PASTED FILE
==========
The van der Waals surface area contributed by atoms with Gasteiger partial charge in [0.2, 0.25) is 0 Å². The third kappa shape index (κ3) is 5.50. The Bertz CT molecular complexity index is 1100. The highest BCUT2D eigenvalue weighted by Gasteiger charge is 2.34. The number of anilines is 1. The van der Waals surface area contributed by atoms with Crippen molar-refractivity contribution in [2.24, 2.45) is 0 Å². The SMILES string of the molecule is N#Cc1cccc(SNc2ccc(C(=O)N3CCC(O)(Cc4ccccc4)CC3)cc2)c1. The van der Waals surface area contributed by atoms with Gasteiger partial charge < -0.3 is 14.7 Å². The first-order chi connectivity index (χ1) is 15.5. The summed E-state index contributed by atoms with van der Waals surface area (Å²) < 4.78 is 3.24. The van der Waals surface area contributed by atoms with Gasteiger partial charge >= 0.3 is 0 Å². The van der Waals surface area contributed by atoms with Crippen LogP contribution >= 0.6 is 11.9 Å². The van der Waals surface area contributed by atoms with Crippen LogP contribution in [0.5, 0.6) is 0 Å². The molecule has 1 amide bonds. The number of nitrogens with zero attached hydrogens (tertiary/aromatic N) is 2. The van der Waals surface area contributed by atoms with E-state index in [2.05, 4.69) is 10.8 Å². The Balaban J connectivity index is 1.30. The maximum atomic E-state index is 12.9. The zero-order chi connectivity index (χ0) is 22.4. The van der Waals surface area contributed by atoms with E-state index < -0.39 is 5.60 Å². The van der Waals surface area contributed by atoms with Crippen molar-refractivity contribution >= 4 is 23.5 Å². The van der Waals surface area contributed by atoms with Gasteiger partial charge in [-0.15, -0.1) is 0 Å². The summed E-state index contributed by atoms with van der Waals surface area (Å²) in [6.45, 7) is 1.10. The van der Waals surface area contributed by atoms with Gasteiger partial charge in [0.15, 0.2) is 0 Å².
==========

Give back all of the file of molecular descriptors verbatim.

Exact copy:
The van der Waals surface area contributed by atoms with Gasteiger partial charge in [0.2, 0.25) is 0 Å². The third kappa shape index (κ3) is 5.50. The Bertz CT molecular complexity index is 1100. The highest BCUT2D eigenvalue weighted by Gasteiger charge is 2.34. The number of anilines is 1. The van der Waals surface area contributed by atoms with Crippen molar-refractivity contribution in [2.24, 2.45) is 0 Å². The SMILES string of the molecule is N#Cc1cccc(SNc2ccc(C(=O)N3CCC(O)(Cc4ccccc4)CC3)cc2)c1. The van der Waals surface area contributed by atoms with Gasteiger partial charge < -0.3 is 14.7 Å². The first-order chi connectivity index (χ1) is 15.5. The summed E-state index contributed by atoms with van der Waals surface area (Å²) < 4.78 is 3.24. The van der Waals surface area contributed by atoms with Gasteiger partial charge >= 0.3 is 0 Å². The van der Waals surface area contributed by atoms with Crippen LogP contribution >= 0.6 is 11.9 Å². The van der Waals surface area contributed by atoms with Crippen LogP contribution in [0.5, 0.6) is 0 Å². The molecule has 1 amide bonds. The number of nitrogens with zero attached hydrogens (tertiary/aromatic N) is 2. The van der Waals surface area contributed by atoms with E-state index in [2.05, 4.69) is 10.8 Å². The Balaban J connectivity index is 1.30. The maximum atomic E-state index is 12.9. The zero-order chi connectivity index (χ0) is 22.4. The van der Waals surface area contributed by atoms with E-state index < -0.39 is 5.60 Å². The van der Waals surface area contributed by atoms with Crippen molar-refractivity contribution >= 4 is 23.5 Å². The van der Waals surface area contributed by atoms with Gasteiger partial charge in [-0.15, -0.1) is 0 Å². The summed E-state index contributed by atoms with van der Waals surface area (Å²) in [6.45, 7) is 1.10. The van der Waals surface area contributed by atoms with Gasteiger partial charge in [0.15, 0.2) is 0 Å².